Effect of nitrogen and phosphorus availability on the growth response of Eucalyptus grandis to high CO2


J. P. Conroy, Faculty of Horticulture, University of Western Sydney, Hawkesbury, Richmond, NSW 2753, Australia.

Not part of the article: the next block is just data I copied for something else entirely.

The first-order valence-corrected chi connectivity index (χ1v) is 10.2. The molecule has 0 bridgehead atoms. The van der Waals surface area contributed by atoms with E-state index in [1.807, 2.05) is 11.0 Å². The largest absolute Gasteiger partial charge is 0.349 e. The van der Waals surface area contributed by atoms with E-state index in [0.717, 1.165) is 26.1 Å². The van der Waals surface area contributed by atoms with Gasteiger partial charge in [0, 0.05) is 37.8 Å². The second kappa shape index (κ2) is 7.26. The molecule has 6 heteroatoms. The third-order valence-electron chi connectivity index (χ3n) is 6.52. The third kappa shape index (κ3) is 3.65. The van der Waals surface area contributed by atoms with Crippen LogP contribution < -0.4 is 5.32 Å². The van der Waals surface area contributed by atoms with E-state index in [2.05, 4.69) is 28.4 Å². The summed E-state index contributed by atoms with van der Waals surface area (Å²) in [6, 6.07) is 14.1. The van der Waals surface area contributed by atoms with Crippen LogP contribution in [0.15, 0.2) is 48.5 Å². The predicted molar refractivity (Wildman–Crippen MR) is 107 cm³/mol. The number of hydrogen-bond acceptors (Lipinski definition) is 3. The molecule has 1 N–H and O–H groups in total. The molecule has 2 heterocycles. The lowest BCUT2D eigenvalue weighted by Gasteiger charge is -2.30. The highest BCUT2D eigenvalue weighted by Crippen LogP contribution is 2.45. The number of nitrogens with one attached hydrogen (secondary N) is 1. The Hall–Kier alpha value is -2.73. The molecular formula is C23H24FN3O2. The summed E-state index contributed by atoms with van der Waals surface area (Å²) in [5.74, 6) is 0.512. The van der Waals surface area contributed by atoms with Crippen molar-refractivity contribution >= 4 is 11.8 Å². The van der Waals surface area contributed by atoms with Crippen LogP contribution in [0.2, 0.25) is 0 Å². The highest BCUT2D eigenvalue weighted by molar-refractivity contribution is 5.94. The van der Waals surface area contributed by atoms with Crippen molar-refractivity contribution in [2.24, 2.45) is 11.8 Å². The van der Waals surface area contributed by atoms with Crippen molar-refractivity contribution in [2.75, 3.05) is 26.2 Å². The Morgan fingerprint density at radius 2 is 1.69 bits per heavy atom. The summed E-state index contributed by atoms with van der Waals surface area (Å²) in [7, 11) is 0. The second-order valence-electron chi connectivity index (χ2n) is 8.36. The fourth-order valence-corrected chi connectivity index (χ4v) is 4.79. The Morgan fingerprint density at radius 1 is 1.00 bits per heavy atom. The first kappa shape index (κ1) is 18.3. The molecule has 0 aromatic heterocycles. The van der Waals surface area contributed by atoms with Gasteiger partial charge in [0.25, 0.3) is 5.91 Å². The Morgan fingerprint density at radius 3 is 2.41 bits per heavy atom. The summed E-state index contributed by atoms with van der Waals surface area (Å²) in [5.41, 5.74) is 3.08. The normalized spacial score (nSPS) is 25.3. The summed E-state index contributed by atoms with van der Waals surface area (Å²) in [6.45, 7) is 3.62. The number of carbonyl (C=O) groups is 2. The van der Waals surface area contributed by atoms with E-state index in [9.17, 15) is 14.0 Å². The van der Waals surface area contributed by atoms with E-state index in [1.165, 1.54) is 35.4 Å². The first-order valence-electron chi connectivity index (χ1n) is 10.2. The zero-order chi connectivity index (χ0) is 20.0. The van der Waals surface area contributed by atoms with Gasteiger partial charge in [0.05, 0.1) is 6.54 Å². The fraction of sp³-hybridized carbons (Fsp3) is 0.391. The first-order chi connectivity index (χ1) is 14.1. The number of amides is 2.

The response of Eucalyptus grandis seedlings to elevated atmospheric CO2 concentrations was examined by growing seedlings at either 340 or 660 n mol CO2 mol-1 for 6 weeks. Graded increments of phosphorus and nitrogen fertilizers were added to a soil deficient in these nutrients to establish if the growth response to increasing nutrient availability was affected by CO2 concentration. At 660 μmol CO2 mol-1, seedling dry weight was up to five times greater than at 340 μmol CO2 mol-1. The absolute response was largest when both nitrogen and phosphorus availability was high but the relative increase in dry weight was greatest at low phosphorus availability. At 340 μmol CO2 mol-1 and high nitrogen availability, growth was stimulated by addition of phosphorus up to 76 mg kg 1 soil. Further additions of phosphorus had little effect. However, at 660 μmol CO2 mol-1, growth only began to plateau at a phosphorus addition rate of 920mg kg-1 soil. At 340 μmol CO2 mol-1 and high phosphorus availability, increasing nitrogen from 40 to 160mg kg-1 soil had little effect on plant growth. At high CO2, growth reached a maximum at between 80 and 160mg nitrogen kg-1 soil. Total uptake of phosphorus was greater at high CO2 concentration at all fertilizer addition rates, but nitrogen uptake was either lower or unchanged at high CO2 concentration except at the highest nitrogen fertilizer rate. The shoot to root ratio was increased by CO2 enrichment, primarily because the specific leaf weight was greater. The nitrogen and phosphorus concentration in the foliage was lower at elevated CO2 concentration partly because of the higher specific leaf weight. These results indicate that critical foliar concentrations currently used to define nutritional status and fertilizer management may need to be reassessed as the atmospheric CO2 concentration rises.